Dominic Raab will have to bring in new laws to give himself the power to stop the release of prisoners he deems dangerous, it has emerged.
He told the House of Commons he would “introduce ministerial oversight over any decision to release any offender in the top-tier cohort”, including murders, rapists, terrorists and child killers.
“The justice secretary will have the power to refuse release, subject to judicial challenge, on very clearly prescribed grounds,” Mr Raab added. “I believe that is warranted as an extra check and safeguard to protect the public.”
The Independent has learned that the change will require new legislation, which has not yet been drafted. No time estimate has been given for the introduction of the law.
Mr Raab also told MPs that the reforms cannot be pursued “without our Bill of Rights” - a controversial planned law that would replace the Human Rights Act.
Experts and criminal justice groups have questioned what expertise politicians will have to overturn decisions by the Parole Board, and raised fears of “grandstanding” over notorious inmates regardless of the risk they pose.
Steve Reed, Labour’s shadow justice secretary, said: “The public will rightly be worried about the lack of detail about these reforms and the delays involved in legislating for them - victims have been failed by this Government for the last 12 years and they should not wait any longer to have their voices heard.
“If the Conservatives are serious about public safety and the rights of victims, Mr Raab needs to come forward with a clear timetable for any legislation and ensure victims and communities that their interests are being upheld.”
Other aspects of the government’s proposed reforms will also require primary legislation, including changes to the statutory test that governs when people can be released from jail.
Some parts, such as plans to allow victims to attend parole hearings, do not need new laws and may be enacted more quickly.
The Ministry of Justice said the changes would “put public protection back at the heart of the parole system” but experts questioned that claim.
Andrea Coomber, chief executive of the Howard League for Penal Reform, said: “The parole process is already designed to prioritise public protection, by providing expert oversight as to when and how a person who has committed a serious offence can be safely released.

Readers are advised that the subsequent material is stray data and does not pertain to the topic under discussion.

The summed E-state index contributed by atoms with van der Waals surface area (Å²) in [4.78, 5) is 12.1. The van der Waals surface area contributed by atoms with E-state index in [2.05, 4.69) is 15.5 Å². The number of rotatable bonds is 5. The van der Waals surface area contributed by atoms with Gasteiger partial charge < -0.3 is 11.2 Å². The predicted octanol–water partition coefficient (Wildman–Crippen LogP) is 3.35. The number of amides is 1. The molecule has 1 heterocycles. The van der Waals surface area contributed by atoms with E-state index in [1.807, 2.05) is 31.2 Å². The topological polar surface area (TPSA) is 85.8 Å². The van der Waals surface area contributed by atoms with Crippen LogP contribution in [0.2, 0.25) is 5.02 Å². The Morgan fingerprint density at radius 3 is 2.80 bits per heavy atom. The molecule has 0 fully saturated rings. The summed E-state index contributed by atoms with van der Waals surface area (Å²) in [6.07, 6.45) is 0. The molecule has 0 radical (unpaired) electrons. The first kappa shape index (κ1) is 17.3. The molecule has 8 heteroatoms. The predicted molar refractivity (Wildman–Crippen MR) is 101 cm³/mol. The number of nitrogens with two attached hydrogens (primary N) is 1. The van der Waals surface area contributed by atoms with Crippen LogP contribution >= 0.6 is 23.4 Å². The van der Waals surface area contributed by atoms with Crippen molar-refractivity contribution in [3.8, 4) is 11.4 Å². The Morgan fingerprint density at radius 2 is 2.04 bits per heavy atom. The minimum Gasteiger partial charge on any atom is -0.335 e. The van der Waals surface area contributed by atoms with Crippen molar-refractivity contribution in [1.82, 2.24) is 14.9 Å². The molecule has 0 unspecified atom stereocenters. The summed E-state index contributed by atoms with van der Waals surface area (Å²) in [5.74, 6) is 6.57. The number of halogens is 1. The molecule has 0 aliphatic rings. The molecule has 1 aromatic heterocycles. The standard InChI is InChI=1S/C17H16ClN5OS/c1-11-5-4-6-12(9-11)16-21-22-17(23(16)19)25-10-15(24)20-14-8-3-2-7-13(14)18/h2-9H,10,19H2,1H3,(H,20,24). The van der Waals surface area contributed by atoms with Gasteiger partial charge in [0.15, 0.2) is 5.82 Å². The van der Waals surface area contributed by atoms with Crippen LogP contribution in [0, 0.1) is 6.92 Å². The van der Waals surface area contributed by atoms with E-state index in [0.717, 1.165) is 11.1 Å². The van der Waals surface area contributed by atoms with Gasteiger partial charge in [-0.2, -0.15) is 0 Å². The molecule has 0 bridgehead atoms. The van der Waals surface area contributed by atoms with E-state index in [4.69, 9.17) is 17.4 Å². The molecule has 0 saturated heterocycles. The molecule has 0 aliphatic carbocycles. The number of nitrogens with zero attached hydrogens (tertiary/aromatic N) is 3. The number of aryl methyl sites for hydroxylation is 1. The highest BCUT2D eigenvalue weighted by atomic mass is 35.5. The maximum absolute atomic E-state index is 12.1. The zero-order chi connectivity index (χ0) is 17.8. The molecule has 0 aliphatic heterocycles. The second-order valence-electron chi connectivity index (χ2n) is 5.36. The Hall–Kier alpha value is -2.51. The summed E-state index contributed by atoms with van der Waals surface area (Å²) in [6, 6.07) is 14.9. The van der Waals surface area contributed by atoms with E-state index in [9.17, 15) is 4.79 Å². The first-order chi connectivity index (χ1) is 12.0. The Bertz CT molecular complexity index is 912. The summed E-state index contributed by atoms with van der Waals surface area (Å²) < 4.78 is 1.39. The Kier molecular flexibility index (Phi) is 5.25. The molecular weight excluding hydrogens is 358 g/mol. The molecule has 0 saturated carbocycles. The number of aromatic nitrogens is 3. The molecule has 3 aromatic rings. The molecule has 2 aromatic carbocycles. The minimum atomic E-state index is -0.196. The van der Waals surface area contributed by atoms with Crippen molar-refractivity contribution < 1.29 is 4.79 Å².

“Increasing interference from ministers threatens to distort the whole purpose of parole, which is about assessing current risk and not re-judging the original offence. There is a danger that these measures will lead to political grandstanding at the expense of fair treatment of prisoners who have served their time.”
The criteria for the justice secretary’s power to veto Parole Board decisions has not yet been set, and the Ministry of Justice has not committed to making the reasoning public.
Tyrone Steele, a criminal lawyer from the Justice campaign group, raised concern about political interference in legal processes.
“Separation of powers is a fundamental part of our constitution,” he told The Independent. “As such, not only is it wrong for ministers to impose their own decisions over and above that of judicial bodies such as the Parole Board, but it is also clearly unlawful given our responsibilities under the European Convention on Human Rights.
“Instead of trying to score political points with ill-thought out and potentially law-breaking policies, the government should look at solutions that will actually work to improve the parole system for victims, those in prison, and the general public.”
Wednesday’s announcement followed a “root and branch” review of parole by the Ministry of Justice, which detailed the potential mechanics of the ministerial review of release decisions.
It said the power would apply automatically for “top-tier” offenders, and that the Parole Board could also refer cases to the justice secretary if it “cannot confidently say that the release test has been met”.
“In both circumstances, the secretary of state will be able to review and refuse this release decision,” added the report.
It laid out two options - of ministers personally taking the decisions, or creating a review panel where the justice secretary was joined by two independent members.
Addressing the House of Commons on Wednesday, Mr Raab said he had “not yet ruled out entirely” the panel model, adding: “We will consider further detail of the mechanism in order to strike the most effective balance.
“We are making these reforms because the concept of risk is notoriously difficult to assess in these kinds of cases.
“We are doing it because the public expect their safety to be the overriding consideration and because, ultimately, it involves a judgement call about public protection, and the public expect ministers to take responsibility for their safety.”
Peter Dawson, director of the Prison Reform Trust, said that although high-profile cases like John Worboys had created public concern the “interests of justice” must be served.
“The Parole Board is already a deeply cautious body, with an exceptional record of success,” he added.
“The report ignores the evidence, and as a result creates a web of confusion which will serve the interests neither of victims nor the people who have served the punishment their offending deserved.”
Other reforms aim to enshrine a “more precautionary approach” to release from prison in law and increase the proportion of Parole Board members from policing backgrounds.
They follow a wave of reforms to the body since 2019, including a mechanism for the justice secretary to request the reconsideration of release decisions which Mr Raab has invoked for the mother of Baby P.
A series of changes following the Worboys case aimed to make sure the board took account of offences that did not result in conviction and improved communication with victims.